The Great Master said to the assembly, “Good Knowing Advisors, the self-nature of Bodhi is originally clear and pure. Simply use that mind, and you will straightaway accomplish Buddhahood. Good Knowing Advisors, listen while I tell you about the actions and intentions by which Hui Neng obtained the Dharma.”
The Great Master spoke to the assembly; “You are people with good roots and much wisdom. The self-nature of Bodhi is one’s own originally enlightened clear and pure nature. It cannot be produced or destroyed, defiled or purified, increased or decreased. Use this mind. Don’t use your false-thinking mind.”
Using his own name, in the formal style, the Sixth Patriarch calls himself “Hui Neng,” saying, “Now I will tell you how Hui Neng obtained the Dharma. Listen!”
“Hui Neng’s stern father was originally from Fan Yang. He was banished to Hsin Chou in Ling Nan, where he became a commoner. Unfortunately, his father soon died, and his aging mother was left alone. They moved to Nan Hai and, poor and in bitter straits, Hui Neng sold wood in the market place.”
From his native district of Fan Yang, Hui Neng’s father was sent to Ling Nan. Because the father is more apt to discipline the children, he is respectfully called “stern.” The mother ordinarily offers loving kindness to her children, and so she is spoken of as “compassionate.”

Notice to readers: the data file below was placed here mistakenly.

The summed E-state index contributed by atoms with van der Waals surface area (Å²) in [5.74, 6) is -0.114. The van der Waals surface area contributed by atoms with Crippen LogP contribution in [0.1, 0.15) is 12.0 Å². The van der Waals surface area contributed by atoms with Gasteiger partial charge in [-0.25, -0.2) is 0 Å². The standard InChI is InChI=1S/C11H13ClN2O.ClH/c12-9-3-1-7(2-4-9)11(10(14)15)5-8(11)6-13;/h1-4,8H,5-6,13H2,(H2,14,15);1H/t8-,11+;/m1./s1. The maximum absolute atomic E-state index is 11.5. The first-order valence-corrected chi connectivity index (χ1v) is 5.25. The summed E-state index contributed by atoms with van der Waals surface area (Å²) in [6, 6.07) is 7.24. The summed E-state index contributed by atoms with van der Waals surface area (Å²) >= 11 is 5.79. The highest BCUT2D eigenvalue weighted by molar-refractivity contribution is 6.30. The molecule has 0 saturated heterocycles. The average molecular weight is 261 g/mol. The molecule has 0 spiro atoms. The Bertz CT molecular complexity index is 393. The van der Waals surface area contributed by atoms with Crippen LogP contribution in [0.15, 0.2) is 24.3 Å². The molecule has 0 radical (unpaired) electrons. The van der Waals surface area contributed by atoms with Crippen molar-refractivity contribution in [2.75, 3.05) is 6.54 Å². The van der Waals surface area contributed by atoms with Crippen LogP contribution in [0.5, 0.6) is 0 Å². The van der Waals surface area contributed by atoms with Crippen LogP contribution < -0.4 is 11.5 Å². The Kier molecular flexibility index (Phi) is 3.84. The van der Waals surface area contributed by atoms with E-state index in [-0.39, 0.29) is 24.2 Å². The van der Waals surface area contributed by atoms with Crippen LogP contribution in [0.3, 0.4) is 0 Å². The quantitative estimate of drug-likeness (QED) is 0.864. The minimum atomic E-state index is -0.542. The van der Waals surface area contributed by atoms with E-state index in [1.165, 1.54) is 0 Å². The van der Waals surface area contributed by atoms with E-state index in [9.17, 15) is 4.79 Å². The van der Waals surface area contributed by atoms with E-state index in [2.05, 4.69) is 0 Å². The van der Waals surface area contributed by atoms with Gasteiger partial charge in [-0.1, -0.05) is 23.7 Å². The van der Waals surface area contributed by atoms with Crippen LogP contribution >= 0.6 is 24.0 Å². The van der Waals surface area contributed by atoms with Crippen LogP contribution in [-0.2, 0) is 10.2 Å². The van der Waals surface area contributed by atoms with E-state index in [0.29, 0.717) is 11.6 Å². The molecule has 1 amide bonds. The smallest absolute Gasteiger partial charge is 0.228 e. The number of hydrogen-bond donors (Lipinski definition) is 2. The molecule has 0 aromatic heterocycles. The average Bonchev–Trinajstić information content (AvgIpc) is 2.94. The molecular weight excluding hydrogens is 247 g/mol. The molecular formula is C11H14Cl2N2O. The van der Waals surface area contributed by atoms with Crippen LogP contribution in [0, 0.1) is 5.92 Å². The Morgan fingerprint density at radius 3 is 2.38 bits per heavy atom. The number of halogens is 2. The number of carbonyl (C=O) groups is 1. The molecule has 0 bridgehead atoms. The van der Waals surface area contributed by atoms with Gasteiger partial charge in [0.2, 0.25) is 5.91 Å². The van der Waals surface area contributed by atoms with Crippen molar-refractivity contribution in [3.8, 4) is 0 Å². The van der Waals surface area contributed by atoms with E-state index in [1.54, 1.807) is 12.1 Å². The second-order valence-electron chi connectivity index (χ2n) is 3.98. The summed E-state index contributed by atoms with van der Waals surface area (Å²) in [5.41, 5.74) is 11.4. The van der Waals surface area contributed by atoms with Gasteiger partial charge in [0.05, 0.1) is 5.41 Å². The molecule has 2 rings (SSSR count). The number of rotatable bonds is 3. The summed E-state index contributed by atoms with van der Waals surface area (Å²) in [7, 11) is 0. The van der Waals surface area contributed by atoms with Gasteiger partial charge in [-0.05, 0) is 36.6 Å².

Hui, “kind,” means that he was kind and compassionate, bestowing Dharma upon living beings. Neng, “able,” means that he was able to do the Buddha’s work. The Sixth Patriarch’s family name was Lu.
Hui Neng’s father was banished to Ling Nan, a frontier region during the T’ang Dynasty inhabited by government exiles. The Sixth Patriarch’s father, an official, may have been convicted of an offense and thus banished to Ling Nan.
Hui Neng had an unfortunate and unlucky life. His father died when the Master was between the ages of three and five years, leaving him alone with his widowed mother. He and his mother moved to Nan Hai where they endured the hardships of poverty. How did they survive? Master Hui Neng hiked into the mountains and chopped wood, returned and sold it in the market place, using the money to buy rice for his mother and himself.